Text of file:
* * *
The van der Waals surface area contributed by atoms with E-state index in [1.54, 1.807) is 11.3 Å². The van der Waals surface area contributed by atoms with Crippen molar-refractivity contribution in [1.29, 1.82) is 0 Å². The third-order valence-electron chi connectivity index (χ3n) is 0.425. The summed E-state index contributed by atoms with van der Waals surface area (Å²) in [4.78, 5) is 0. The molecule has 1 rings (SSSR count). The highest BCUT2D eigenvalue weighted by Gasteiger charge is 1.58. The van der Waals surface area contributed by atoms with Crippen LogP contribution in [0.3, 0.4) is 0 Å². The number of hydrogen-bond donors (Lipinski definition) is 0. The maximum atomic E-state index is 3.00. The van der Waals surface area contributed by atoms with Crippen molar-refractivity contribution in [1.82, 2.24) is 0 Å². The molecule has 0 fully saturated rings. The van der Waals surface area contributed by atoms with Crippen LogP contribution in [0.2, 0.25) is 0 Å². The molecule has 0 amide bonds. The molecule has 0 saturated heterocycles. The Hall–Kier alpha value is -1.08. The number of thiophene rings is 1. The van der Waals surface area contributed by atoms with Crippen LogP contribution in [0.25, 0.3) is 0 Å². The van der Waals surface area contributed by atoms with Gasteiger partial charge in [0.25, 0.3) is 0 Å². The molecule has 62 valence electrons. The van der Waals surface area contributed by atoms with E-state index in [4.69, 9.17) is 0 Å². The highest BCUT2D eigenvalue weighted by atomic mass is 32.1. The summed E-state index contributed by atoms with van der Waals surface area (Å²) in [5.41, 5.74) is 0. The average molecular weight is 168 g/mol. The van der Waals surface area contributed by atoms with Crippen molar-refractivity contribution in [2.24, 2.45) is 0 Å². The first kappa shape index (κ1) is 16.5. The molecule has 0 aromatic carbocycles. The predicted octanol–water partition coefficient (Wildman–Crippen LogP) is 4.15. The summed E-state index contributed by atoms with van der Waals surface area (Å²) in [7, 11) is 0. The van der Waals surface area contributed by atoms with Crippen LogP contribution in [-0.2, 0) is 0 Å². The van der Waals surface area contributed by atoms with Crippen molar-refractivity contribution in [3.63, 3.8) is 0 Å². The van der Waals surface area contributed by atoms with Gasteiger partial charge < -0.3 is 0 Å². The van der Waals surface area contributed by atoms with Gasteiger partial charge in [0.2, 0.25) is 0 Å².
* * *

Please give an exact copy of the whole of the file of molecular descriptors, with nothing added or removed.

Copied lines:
The van der Waals surface area contributed by atoms with E-state index in [1.54, 1.807) is 11.3 Å². The van der Waals surface area contributed by atoms with Crippen molar-refractivity contribution in [1.29, 1.82) is 0 Å². The third-order valence-electron chi connectivity index (χ3n) is 0.425. The summed E-state index contributed by atoms with van der Waals surface area (Å²) in [4.78, 5) is 0. The molecule has 1 rings (SSSR count). The highest BCUT2D eigenvalue weighted by Gasteiger charge is 1.58. The van der Waals surface area contributed by atoms with Crippen LogP contribution in [0.3, 0.4) is 0 Å². The number of hydrogen-bond donors (Lipinski definition) is 0. The maximum atomic E-state index is 3.00. The van der Waals surface area contributed by atoms with Crippen molar-refractivity contribution in [1.82, 2.24) is 0 Å². The molecule has 0 fully saturated rings. The van der Waals surface area contributed by atoms with Crippen LogP contribution in [0.2, 0.25) is 0 Å². The molecule has 0 amide bonds. The molecule has 0 saturated heterocycles. The Hall–Kier alpha value is -1.08. The number of thiophene rings is 1. The van der Waals surface area contributed by atoms with Crippen LogP contribution in [0.25, 0.3) is 0 Å². The van der Waals surface area contributed by atoms with Gasteiger partial charge in [0.25, 0.3) is 0 Å². The molecule has 62 valence electrons. The van der Waals surface area contributed by atoms with E-state index in [4.69, 9.17) is 0 Å². The highest BCUT2D eigenvalue weighted by atomic mass is 32.1. The summed E-state index contributed by atoms with van der Waals surface area (Å²) in [5.41, 5.74) is 0. The average molecular weight is 168 g/mol. The van der Waals surface area contributed by atoms with Crippen molar-refractivity contribution in [2.24, 2.45) is 0 Å². The first kappa shape index (κ1) is 16.5. The molecule has 0 aromatic carbocycles. The predicted octanol–water partition coefficient (Wildman–Crippen LogP) is 4.15. The summed E-state index contributed by atoms with van der Waals surface area (Å²) in [7, 11) is 0. The van der Waals surface area contributed by atoms with Crippen LogP contribution in [-0.2, 0) is 0 Å². The van der Waals surface area contributed by atoms with Crippen molar-refractivity contribution in [3.63, 3.8) is 0 Å². The van der Waals surface area contributed by atoms with Gasteiger partial charge < -0.3 is 0 Å². The van der Waals surface area contributed by atoms with Gasteiger partial charge in [0.2, 0.25) is 0 Å².